Preksha Dhyana: Human Body Part I (Anatomy And Physiology) ► [7] Respiratory System

Posted: 06.04.2010

Respiration

The body needs a continual supply of oxygen. One may survive for a long time without food, for less than a week without water, but one would not last more than a few minutes without oxygen. In addition, for a continual supply of oxygen, the body also needs some means of disposing of the waste carbon dioxide produced by the function of the body cells. The body also needs an efficient distribution system to deliver the oxygen to all 600 billion body cells and carry off their carbon dioxide. The word respiration is used to describe all the processes associated with the release of energy in the body. Breathing makes a continual replenishment of the oxygen in the lungs, drawing in fresh air from the atmosphere and expels the unwanted carbon-dioxide outside. Blood circulation delivers the oxygen and brings waste gases to the lungs. We have already discussed the circulatory system in the previous section. Here we shall discuss the anatomy and the functions of the respiratory system.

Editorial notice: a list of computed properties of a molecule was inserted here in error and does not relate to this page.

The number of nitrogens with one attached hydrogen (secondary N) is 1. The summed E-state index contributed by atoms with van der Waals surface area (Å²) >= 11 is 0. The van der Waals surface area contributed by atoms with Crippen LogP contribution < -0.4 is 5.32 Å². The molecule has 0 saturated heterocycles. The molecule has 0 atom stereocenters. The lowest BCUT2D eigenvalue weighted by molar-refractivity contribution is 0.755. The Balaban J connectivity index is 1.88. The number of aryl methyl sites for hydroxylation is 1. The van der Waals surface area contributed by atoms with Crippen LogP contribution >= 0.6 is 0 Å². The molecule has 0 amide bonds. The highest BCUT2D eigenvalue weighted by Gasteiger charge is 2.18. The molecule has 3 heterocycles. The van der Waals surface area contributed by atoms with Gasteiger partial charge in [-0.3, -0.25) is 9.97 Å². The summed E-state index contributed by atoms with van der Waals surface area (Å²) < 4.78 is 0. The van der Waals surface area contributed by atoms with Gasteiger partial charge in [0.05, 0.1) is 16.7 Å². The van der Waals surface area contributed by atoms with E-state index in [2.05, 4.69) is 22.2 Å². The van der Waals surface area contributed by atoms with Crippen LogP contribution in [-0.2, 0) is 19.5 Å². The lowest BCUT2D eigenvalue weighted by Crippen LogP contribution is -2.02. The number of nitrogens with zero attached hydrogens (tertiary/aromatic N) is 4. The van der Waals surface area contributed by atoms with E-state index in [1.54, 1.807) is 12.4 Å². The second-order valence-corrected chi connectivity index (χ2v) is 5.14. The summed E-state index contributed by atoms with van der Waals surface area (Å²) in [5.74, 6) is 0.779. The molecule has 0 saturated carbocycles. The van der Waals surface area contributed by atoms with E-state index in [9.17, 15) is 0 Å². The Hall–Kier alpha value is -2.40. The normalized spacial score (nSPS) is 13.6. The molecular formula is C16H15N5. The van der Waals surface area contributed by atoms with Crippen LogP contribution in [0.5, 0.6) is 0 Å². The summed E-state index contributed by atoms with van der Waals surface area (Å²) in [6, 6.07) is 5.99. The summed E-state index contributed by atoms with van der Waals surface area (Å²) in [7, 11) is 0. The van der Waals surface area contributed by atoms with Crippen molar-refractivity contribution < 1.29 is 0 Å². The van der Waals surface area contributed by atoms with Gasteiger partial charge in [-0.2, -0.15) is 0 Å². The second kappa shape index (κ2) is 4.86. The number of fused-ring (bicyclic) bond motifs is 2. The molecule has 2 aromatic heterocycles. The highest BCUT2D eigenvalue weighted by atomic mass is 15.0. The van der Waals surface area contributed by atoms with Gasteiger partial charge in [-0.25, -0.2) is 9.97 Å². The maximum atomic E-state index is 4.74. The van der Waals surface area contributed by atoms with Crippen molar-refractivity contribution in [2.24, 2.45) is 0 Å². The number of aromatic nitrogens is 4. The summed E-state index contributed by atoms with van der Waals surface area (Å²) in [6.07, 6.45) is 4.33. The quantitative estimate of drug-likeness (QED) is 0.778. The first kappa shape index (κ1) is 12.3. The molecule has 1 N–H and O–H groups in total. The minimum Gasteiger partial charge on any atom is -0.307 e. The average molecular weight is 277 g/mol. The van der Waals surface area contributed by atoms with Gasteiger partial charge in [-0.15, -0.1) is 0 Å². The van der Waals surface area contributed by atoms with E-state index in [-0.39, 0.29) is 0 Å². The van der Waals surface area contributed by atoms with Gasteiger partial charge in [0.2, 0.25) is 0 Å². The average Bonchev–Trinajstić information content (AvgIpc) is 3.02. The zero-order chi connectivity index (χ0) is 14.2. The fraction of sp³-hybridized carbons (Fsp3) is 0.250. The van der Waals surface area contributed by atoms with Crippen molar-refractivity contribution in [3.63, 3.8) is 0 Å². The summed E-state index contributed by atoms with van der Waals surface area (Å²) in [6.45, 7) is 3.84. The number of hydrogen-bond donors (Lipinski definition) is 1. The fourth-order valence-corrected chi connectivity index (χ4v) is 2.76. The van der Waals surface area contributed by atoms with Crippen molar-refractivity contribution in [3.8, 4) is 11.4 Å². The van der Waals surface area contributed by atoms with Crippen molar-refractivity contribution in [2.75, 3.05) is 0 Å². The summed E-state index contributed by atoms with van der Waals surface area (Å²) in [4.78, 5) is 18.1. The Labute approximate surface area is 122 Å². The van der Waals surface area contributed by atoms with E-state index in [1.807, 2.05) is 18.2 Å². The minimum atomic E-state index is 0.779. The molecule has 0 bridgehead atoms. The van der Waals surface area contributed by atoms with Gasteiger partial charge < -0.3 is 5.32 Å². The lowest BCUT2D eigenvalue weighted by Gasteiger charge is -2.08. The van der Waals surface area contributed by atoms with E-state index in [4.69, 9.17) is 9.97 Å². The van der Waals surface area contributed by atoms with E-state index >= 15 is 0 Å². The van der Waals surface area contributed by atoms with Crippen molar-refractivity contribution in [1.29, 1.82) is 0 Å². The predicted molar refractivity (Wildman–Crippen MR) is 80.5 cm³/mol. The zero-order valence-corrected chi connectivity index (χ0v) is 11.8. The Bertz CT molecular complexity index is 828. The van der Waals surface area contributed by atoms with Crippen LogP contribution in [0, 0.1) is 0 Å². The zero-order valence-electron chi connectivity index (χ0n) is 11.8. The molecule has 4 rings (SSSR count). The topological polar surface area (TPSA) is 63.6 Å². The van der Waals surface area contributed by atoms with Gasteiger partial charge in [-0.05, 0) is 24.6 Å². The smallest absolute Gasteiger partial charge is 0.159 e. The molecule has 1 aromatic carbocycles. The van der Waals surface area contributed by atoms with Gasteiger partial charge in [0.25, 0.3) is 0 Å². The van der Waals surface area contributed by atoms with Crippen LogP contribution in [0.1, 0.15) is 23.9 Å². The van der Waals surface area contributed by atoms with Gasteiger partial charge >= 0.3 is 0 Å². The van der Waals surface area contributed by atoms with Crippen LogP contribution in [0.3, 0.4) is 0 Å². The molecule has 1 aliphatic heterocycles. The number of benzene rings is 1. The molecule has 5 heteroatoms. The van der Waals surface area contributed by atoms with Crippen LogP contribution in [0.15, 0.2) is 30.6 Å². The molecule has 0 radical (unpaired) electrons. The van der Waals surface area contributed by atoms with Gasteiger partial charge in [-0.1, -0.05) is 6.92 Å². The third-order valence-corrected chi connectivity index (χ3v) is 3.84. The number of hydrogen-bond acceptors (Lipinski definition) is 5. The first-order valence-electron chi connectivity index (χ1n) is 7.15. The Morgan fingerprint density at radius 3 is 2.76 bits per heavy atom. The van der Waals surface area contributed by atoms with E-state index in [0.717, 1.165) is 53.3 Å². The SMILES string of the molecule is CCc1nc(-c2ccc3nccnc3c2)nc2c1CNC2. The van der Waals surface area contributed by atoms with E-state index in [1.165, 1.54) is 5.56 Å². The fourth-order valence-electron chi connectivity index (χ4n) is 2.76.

Organs of the System

The respiratory system includes passageways and tubes through which the air passes: the nose, pharynx, larynx, trachea, two bronchi, bronchioles, arranged in a sequence that branches and rebranches and look like an inverted tree. The tubes end in tiny air sacs called alveoli in which the exchange of gases takes place. The bronchioles and alveoli constitute the lungs. The system includes a bellows arrangement—the rib cage—operated by muscles (of which the diaphragm is especially important) and controlled by nerves.

 

The Nose